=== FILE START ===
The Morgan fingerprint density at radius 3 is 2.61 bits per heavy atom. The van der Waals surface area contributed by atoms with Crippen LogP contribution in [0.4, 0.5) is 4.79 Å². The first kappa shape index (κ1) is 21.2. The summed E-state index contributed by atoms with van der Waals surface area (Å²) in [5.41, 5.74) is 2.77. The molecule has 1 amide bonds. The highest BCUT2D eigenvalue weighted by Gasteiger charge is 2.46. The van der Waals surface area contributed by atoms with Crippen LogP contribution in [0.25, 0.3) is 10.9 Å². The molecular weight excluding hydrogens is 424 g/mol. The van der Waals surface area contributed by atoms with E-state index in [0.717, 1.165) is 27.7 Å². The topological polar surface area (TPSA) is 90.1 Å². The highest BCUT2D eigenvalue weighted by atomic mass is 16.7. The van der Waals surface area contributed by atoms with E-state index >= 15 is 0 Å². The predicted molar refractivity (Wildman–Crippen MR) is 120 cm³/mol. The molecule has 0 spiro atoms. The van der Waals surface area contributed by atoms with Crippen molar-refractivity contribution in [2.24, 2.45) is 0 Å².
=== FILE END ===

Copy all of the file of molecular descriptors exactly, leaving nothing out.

The Morgan fingerprint density at radius 3 is 2.61 bits per heavy atom. The van der Waals surface area contributed by atoms with Crippen LogP contribution in [0.4, 0.5) is 4.79 Å². The first kappa shape index (κ1) is 21.2. The summed E-state index contributed by atoms with van der Waals surface area (Å²) in [5.41, 5.74) is 2.77. The molecule has 1 amide bonds. The highest BCUT2D eigenvalue weighted by Gasteiger charge is 2.46. The van der Waals surface area contributed by atoms with Crippen LogP contribution in [0.25, 0.3) is 10.9 Å². The molecular weight excluding hydrogens is 424 g/mol. The van der Waals surface area contributed by atoms with E-state index in [0.717, 1.165) is 27.7 Å². The topological polar surface area (TPSA) is 90.1 Å². The highest BCUT2D eigenvalue weighted by atomic mass is 16.7. The van der Waals surface area contributed by atoms with E-state index >= 15 is 0 Å². The predicted molar refractivity (Wildman–Crippen MR) is 120 cm³/mol. The molecule has 0 spiro atoms. The van der Waals surface area contributed by atoms with Crippen molar-refractivity contribution in [2.24, 2.45) is 0 Å².